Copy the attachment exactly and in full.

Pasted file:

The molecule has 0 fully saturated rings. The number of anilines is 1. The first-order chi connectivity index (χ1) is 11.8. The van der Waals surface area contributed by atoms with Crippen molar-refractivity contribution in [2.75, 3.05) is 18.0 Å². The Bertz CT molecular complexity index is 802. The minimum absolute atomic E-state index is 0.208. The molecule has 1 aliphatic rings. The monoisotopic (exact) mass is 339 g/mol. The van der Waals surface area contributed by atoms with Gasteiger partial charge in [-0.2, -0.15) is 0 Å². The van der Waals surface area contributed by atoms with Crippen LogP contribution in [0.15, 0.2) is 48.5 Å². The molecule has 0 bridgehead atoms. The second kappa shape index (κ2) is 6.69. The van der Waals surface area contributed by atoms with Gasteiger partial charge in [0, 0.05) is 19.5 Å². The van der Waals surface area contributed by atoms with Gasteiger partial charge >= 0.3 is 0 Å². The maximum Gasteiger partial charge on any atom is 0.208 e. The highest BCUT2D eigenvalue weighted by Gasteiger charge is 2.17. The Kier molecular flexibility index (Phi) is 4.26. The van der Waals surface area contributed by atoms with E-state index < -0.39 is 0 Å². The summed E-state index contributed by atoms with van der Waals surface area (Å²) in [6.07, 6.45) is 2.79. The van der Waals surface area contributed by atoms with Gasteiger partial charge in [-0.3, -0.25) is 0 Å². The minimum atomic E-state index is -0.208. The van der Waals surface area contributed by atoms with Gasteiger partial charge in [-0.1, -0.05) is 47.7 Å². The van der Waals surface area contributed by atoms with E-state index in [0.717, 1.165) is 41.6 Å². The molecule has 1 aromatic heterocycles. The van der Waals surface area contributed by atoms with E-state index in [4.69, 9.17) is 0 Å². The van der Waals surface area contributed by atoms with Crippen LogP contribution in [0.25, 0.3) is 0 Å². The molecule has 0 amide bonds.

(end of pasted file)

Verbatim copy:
The molecule has 0 fully saturated rings. The number of anilines is 1. The first-order chi connectivity index (χ1) is 11.8. The van der Waals surface area contributed by atoms with Crippen molar-refractivity contribution in [2.75, 3.05) is 18.0 Å². The Bertz CT molecular complexity index is 802. The minimum absolute atomic E-state index is 0.208. The molecule has 1 aliphatic rings. The monoisotopic (exact) mass is 339 g/mol. The van der Waals surface area contributed by atoms with Gasteiger partial charge in [-0.2, -0.15) is 0 Å². The van der Waals surface area contributed by atoms with Crippen LogP contribution in [0.15, 0.2) is 48.5 Å². The molecule has 0 bridgehead atoms. The second kappa shape index (κ2) is 6.69. The van der Waals surface area contributed by atoms with Gasteiger partial charge in [0, 0.05) is 19.5 Å². The van der Waals surface area contributed by atoms with Gasteiger partial charge >= 0.3 is 0 Å². The maximum Gasteiger partial charge on any atom is 0.208 e. The highest BCUT2D eigenvalue weighted by Gasteiger charge is 2.17. The Kier molecular flexibility index (Phi) is 4.26. The van der Waals surface area contributed by atoms with E-state index < -0.39 is 0 Å². The summed E-state index contributed by atoms with van der Waals surface area (Å²) in [6.07, 6.45) is 2.79. The van der Waals surface area contributed by atoms with Gasteiger partial charge in [-0.3, -0.25) is 0 Å². The minimum atomic E-state index is -0.208. The van der Waals surface area contributed by atoms with Gasteiger partial charge in [-0.1, -0.05) is 47.7 Å². The van der Waals surface area contributed by atoms with E-state index in [0.717, 1.165) is 41.6 Å². The molecule has 1 aromatic heterocycles. The van der Waals surface area contributed by atoms with E-state index in [4.69, 9.17) is 0 Å². The van der Waals surface area contributed by atoms with Crippen LogP contribution in [0.25, 0.3) is 0 Å². The molecule has 0 amide bonds.